Numerical Analysis of Reinforced Masonry Shear Walls Using the Nonlinear Truss Approach
Williams, Scott A.
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Reinforced masonry (RM) shear walls are a common lateral load-resisting system for building structures. The seismic design guidelines for such systems are based on relatively limited experimental data. Given the restrictions imposed by the capabilities of available experimental equipment, analytical modeling is the only means to conduct systematic parametric studies for prototype RM wall systems and quantify the seismic safety offered by current design standards. A number of modeling approaches, with varying levels of complexity, have been used for the analysis of reinforced concrete (RC) and masonry wall structures. Among the various methods, the truss analogy is deemed attractive for its conceptual simplicity and excellent accuracy, as indicated by recent studies focusing on RC walls. This thesis uses an existing modeling method, based on nonlinear truss models, to simulate the behavior of fully grouted reinforced masonry shear walls. The modeling method, which was originally created and used for RC walls, is enhanced to capture the effect of localized sliding along the base of a wall, which may be the dominant mode of damage for several types of RM walls. The truss modeling approach is validated with the results of quasi-static cyclic tests on single-story isolated walls and dynamic tests on a multi-story, three-dimensional wall system. For the latter, the truss model is found to give similar results to those obtained using a much more refined, three-dimensional finite element model, while requiring a significantly smaller amount of time for the analysis. Finally, truss models are used for the nonlinear static analysis of prototype low-rise walls, which had been analyzed with nonlinear beam models during a previous research project. The comparison of the results obtained with the two modeling methods indicates that the previously employed beam models may significantly overestimate the ductility capacity of RM squat walls, due to their inability to accurately capture the shear-flexure interaction and the effect of shear damage on the strength of a wall.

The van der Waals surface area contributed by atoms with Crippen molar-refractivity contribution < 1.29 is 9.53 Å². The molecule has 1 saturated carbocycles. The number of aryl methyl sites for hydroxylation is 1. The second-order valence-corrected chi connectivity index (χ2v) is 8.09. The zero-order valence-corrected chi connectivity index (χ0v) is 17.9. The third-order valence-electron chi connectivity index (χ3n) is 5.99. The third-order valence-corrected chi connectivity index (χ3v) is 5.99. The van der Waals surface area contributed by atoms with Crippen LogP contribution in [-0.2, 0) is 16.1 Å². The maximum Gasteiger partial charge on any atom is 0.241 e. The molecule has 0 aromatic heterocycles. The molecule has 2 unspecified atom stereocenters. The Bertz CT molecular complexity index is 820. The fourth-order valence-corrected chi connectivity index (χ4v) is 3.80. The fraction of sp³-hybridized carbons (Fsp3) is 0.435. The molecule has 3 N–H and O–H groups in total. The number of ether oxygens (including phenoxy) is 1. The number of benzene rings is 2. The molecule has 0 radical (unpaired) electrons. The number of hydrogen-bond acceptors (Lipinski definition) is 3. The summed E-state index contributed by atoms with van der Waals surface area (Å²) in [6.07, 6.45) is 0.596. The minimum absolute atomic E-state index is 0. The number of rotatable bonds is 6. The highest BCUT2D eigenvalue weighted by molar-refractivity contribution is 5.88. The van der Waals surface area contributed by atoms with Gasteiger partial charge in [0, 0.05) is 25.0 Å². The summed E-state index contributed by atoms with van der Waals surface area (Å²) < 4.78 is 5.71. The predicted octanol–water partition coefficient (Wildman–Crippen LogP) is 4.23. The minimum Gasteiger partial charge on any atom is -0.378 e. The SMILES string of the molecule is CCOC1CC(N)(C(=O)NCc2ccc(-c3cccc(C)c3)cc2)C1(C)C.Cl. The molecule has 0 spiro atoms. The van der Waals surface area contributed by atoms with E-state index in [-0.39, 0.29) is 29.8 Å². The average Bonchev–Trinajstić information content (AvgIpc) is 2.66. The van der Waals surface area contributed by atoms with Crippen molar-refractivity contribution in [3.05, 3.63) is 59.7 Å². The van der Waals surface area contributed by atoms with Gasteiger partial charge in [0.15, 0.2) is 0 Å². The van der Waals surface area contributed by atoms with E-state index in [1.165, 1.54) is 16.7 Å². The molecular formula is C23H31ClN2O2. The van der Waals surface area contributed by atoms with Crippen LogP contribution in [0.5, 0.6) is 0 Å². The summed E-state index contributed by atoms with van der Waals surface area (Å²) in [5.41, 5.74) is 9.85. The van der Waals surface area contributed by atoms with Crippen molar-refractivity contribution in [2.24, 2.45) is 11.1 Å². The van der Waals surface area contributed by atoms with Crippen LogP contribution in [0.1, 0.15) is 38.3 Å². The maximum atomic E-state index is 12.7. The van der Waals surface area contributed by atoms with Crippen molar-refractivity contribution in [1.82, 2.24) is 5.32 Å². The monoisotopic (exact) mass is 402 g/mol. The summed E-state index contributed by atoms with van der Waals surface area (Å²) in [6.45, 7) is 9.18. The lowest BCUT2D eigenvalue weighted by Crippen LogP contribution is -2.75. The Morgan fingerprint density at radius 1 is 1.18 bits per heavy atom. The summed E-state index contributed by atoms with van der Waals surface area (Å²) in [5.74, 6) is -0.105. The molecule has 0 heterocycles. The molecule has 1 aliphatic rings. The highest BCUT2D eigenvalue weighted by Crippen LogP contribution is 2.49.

- Masters Theses